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Home Mortgage Rates in Kentucky

Unbridled Spirit

Kentucky is a state of extreme contrasts. It has some of the highest mountain peaks of the Appalachian range, as well as some of the lowest altitudes where the Mississippi flows; it is the birthplace of both the haute monde of the Kentucky Derby and the gun-toting Hatfields and McCoys; it is rural and urban in almost equal measure. Moreover, it stands precisely in the middle of the fifty states in population count and is close to the top in the number of people who have lived there since birth. In other words, “My Old Kentucky Home” is a true theme song to its four million residents.

Kentucky Real Estate Info

Average Kentucky Real Estat Prices Compared to National Median

The price of that home is considerably lower than the national average. In urban areas like Louisville, the median cost of an existing single-family home is $133,000, as opposed to the national average of $172,900.

In rural areas, which comprise more than half the state, the average sale price is $69,000. Overall, single-family home prices also swing to both extremes: from the low five figures to upward of five million. Within the state, the city of Florence is listed as having the highest median price of $212,720, compared to the lowest average in Lexington, which lists at $188,017.

Most Popular Cities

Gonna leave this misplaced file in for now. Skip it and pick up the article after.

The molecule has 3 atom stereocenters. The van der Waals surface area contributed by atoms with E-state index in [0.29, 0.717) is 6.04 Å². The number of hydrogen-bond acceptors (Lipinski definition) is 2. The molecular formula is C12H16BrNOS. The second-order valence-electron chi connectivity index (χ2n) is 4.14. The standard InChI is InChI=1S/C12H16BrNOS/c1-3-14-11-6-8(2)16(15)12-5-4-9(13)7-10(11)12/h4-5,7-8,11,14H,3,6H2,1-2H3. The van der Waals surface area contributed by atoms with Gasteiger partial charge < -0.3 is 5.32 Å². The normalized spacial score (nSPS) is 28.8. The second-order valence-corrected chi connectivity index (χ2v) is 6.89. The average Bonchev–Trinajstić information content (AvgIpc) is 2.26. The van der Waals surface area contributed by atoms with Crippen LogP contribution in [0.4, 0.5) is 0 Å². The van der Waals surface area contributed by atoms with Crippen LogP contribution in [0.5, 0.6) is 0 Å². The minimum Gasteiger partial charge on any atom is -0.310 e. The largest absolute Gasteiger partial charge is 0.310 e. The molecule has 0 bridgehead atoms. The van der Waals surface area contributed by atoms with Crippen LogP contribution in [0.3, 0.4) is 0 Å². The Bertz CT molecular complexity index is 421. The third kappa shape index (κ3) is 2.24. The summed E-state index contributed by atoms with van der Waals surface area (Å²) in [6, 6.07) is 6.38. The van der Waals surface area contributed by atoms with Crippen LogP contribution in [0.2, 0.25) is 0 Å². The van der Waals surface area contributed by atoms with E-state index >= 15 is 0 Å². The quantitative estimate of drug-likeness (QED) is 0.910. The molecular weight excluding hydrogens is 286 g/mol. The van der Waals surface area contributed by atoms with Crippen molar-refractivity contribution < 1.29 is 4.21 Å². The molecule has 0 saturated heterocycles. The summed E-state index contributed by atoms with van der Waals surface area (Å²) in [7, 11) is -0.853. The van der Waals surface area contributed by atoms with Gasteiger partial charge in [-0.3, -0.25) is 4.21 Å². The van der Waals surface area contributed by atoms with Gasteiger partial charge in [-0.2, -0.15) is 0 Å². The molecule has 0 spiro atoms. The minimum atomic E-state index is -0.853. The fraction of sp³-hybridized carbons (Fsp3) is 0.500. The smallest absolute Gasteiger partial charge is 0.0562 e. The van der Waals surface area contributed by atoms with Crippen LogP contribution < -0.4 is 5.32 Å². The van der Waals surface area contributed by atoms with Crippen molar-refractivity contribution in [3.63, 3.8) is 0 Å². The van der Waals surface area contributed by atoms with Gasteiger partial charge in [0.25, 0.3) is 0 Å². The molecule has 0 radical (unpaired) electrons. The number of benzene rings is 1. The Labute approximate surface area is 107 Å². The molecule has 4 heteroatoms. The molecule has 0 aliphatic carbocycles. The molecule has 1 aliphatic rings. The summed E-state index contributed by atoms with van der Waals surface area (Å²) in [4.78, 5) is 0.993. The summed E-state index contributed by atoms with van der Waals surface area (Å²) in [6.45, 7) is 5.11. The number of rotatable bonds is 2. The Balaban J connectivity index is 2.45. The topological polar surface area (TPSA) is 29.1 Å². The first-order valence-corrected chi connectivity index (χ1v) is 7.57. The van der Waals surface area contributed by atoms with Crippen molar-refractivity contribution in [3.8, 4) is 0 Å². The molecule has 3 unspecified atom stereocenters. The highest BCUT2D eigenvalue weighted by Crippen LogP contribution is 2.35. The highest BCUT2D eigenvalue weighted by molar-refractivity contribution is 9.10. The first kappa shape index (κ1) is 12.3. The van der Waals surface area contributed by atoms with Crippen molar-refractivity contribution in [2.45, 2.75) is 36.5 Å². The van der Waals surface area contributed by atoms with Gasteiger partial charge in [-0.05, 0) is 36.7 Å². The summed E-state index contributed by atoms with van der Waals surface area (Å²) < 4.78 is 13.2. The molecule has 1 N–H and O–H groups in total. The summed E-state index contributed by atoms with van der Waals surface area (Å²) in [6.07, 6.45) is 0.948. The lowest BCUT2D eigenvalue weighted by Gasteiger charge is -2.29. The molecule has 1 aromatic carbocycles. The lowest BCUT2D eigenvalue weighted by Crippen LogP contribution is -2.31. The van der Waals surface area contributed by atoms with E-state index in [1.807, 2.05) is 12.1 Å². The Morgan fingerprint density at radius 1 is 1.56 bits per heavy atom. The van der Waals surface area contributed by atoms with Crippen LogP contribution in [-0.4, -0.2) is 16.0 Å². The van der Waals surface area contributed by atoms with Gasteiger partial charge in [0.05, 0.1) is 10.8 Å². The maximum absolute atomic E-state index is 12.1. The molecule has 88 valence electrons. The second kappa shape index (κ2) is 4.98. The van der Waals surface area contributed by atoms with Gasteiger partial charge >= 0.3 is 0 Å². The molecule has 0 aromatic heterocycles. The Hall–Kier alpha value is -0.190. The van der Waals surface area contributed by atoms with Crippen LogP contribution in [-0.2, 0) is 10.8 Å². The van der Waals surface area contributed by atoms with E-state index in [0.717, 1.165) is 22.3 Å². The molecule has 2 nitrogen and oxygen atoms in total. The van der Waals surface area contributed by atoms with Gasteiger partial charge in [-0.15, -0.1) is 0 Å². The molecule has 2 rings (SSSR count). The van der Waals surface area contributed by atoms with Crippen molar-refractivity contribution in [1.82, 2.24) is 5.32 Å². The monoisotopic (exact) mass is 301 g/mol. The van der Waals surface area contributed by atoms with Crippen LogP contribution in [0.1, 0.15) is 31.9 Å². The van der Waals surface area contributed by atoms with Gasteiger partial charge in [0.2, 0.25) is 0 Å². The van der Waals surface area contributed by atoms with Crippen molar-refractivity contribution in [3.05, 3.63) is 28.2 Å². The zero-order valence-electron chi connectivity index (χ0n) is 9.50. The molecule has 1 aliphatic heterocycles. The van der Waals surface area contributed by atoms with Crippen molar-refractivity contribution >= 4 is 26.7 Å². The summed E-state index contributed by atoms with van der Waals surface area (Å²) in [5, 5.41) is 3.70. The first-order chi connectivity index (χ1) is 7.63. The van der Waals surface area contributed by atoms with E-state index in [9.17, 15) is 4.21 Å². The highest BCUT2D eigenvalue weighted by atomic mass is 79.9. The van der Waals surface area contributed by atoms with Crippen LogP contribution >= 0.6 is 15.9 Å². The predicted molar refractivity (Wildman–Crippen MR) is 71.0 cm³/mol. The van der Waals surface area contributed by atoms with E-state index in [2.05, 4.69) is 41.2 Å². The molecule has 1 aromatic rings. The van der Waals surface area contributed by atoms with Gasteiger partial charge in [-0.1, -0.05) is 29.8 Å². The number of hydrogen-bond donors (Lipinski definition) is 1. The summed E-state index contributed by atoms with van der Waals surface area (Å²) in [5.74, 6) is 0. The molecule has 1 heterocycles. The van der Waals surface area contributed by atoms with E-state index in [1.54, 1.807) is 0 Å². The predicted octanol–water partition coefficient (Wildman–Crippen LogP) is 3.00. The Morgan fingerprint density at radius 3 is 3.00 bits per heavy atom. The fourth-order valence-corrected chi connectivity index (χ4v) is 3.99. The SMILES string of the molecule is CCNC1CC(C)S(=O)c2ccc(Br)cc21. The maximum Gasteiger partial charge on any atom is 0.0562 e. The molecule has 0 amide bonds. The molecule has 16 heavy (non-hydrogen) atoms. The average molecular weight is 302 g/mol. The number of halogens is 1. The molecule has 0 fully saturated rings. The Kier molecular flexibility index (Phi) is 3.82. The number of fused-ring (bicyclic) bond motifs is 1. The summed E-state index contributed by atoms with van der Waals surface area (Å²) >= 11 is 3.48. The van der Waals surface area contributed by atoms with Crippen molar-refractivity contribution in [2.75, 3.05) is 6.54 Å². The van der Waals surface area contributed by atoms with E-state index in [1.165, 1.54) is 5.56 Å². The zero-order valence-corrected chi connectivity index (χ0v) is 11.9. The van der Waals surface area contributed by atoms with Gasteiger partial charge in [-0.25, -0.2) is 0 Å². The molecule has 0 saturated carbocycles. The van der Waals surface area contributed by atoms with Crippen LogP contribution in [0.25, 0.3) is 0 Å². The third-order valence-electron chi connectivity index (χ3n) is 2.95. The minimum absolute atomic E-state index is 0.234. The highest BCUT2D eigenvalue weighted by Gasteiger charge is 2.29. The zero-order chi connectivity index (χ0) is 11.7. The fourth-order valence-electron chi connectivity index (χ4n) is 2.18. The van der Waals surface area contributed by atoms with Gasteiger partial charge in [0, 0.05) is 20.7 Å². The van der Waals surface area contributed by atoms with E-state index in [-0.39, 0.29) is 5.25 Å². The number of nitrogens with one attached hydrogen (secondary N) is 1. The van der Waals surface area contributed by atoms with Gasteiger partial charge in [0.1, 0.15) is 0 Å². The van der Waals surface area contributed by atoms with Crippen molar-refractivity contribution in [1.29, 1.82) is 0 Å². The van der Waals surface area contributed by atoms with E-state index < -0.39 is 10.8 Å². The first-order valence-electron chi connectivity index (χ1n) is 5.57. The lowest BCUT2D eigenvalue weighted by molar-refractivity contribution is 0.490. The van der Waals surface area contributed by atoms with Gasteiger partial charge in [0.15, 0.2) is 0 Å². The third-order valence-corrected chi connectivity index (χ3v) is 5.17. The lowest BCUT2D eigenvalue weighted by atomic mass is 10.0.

Louisville, Richmond and Lexington are the most popular of the large cities. Of the three, Louisville is probably the best-known, being the site of Churchill Downs, where the Kentucky Derby is run every May. Named by the U.S. Council of Mayors as “America's Most Livable Large City”, Louisville calls itself “Possibility City” and boasts of its small-town warmth and hospitality in the midst of full scale urban amenities and a cost of living that is considerably lower than the national average. As noted, home prices are moderate compared to those in cities of comparable size in other states.

Louisville.

Rapidly-growing Richmond is Madison County's county seat and the home of Eastern Kentucky University. As the work and shopping hub for south central Kentucky, it's the sixth largest city in the state with a population expected to top 35,000 this year. Here again one will find a large gap between high and low prices for homes: anywhere from $15,000 for a three-bedroom single family residence to five million for a multi-room mansion, bringing the median price to about $140,000. Among the many historic attractions of the region is the restored commercial district of downtown Richmond, which has been returned to its original 19th century grandeur and attracts tourists and locals for year-round visits. Richmond lies twelve miles to the south of the original settlement established by Daniel Boone in 1775.

Lexington, which is officially known as “Lexington-Fayette Urban County” after the merge of city and county in 1974, is Kentucky's second-largest city, with a population of more than 450,000. Nicknamed both “Horse Capital of the World” and “Thoroughbred City”, it sits in the center of Kentucky's famous bluegrass region. It was also once called “The Athens of the West”, having attracted architects and artists from both North and South who added a distinct flavor to the region.